What is it?

Hepatitis C is an infection with the Hepatitis C virus, also referred to as HCV. Estimates by Public Health England in 2014 suggest over 214,000 people in the UK are living with a chronic HCV infection.  Many more are thought to be infected but do not know it as they have not been diagnosed.

About 75% of people infected with Hepatitis C go on to develop a chronic condition. It can take years, even decades, for symptoms to appear.  Many people are unaware they have a problem and, by the time they become ill and seek help, considerable damage has already been done to the liver. This might have been prevented if the person had been diagnosed earlier.  In chronic cases, the immune system has been unable to clear the virus and will remain in the body unless medical treatment is given. Most of these people have intermittent symptoms of fatigue, some may have no symptoms at all, but there may be ongoing damage to the liver.  It is thought up to 30% of people with chronic Hepatitis C will develop cirrhosis of the liver within 20 years.

Did you know? …

There are thought to be over 214,000 people in the UK with chronic Hepatitis C, over twice as many people than are living with HIV. Click here to see the full article

How can I get it?

HCV can be passed on through unprotected vaginal, anal or oral intercourse as well as body contact, as the virus is transmitted through blood-to-blood contact. One common route is through sharing needles when injecting recreational drugs - nearly 45% of intravenous drug users have contracted HCV in this way. Similarly, it can be caught by having a tattoo or body piercing with equipment that has not been properly sterilised, and by sharing toothbrushes or sharing razors.  Also, if you have had an accidental needle stick injury then you should be tested for Hepatitis C along with Hepatitis B and HIV.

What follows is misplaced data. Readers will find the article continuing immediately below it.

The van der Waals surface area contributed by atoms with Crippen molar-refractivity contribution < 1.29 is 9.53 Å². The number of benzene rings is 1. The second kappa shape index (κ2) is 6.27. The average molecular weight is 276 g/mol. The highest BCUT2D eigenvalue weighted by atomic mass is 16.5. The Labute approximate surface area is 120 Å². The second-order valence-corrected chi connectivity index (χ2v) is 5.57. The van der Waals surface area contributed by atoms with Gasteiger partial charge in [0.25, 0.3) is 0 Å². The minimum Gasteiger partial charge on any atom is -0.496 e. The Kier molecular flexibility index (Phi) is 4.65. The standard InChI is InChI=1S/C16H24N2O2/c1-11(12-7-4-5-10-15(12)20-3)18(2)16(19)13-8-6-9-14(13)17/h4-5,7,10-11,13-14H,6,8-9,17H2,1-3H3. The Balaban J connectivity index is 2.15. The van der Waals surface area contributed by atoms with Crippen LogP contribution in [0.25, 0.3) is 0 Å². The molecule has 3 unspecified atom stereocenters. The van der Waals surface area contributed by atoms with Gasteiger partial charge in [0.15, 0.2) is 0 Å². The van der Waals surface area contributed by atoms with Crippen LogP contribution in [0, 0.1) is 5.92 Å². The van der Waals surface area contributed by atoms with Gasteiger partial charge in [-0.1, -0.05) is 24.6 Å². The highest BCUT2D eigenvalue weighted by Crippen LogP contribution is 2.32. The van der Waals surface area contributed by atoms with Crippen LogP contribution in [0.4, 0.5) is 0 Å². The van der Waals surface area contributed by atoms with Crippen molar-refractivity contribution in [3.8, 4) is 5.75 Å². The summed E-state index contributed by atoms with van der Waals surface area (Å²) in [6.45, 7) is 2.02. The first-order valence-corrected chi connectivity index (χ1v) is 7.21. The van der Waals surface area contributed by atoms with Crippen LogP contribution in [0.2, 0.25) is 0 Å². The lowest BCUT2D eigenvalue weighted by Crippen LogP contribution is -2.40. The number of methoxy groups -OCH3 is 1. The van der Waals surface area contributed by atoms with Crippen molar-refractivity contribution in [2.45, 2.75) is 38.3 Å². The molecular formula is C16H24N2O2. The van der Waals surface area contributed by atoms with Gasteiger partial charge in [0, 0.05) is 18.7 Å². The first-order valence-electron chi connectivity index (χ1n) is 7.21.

HCV can also be caught through medical treatment in developing countries, blood transfusions in the UK (before 1991) or from mother to baby during pregnancy and/or birth.  Sexual transmission in extremely rare in monogamous heterosexual couples but there is an increased risk of infection for gay men and the HIV positive community.

How do I know if I have it?

There are often no symptoms at first which is why it is important to get tested regularly, and if you have ever been at risk.  Symptoms, if they occur, can include feeling tired, aching limbs, digestive problems and brain fog.

Hepatitis C Testing

You can get a test at Better2Know, either on its own or as part of our Platinum Screen.  A blood sample is needed for the test, and the same sample can also be used for any other blood tests you may want to order including all those in our Early Detection Screen.  Results for HCV testing are available the same day that your sample is received in the laboratory and, at certain locations, instant Hepatitis C testing is available giving you results in around 20 minutes.

If you test positive your Better2Know doctor will be able to help you with the next steps.

How is it treated?

The virus can be treated with a combination of drugs. These drugs offer the best chance to clear the virus from the body and are shown to be effective in 50-85% of cases as some strains or genotypes of the HCV are more likely to respond than others. Even if the virus is not completely cleared, the treatments can reduce inflammation and scarring of the liver. However, there are new drugs available that are taken alongside these, and even newer ones on the horizon that offer increased chances of success.

Many people also find that a complementary lifestyle helps to cope with symptoms and improve their quality of life.

People with a chronic HCV infection should be seen by a hospital liver specialist for monitoring and to assess suitability for treatment.

Adverse consequences

If left undetected and untreated, you may have a higher risk of contracting HIV and other STIs through unprotected intercourse.  It can also cause chronic inflammation of the liver (fibrosis) or cirrhosis and may lead to liver cancer.  If you are a woman who is pregnant, then the risk of transmission to your baby can be minimised by your midwife who will be able to advise you.

About one in five people with a chronic HCV condition develops cirrhosis of the liver within 20 years.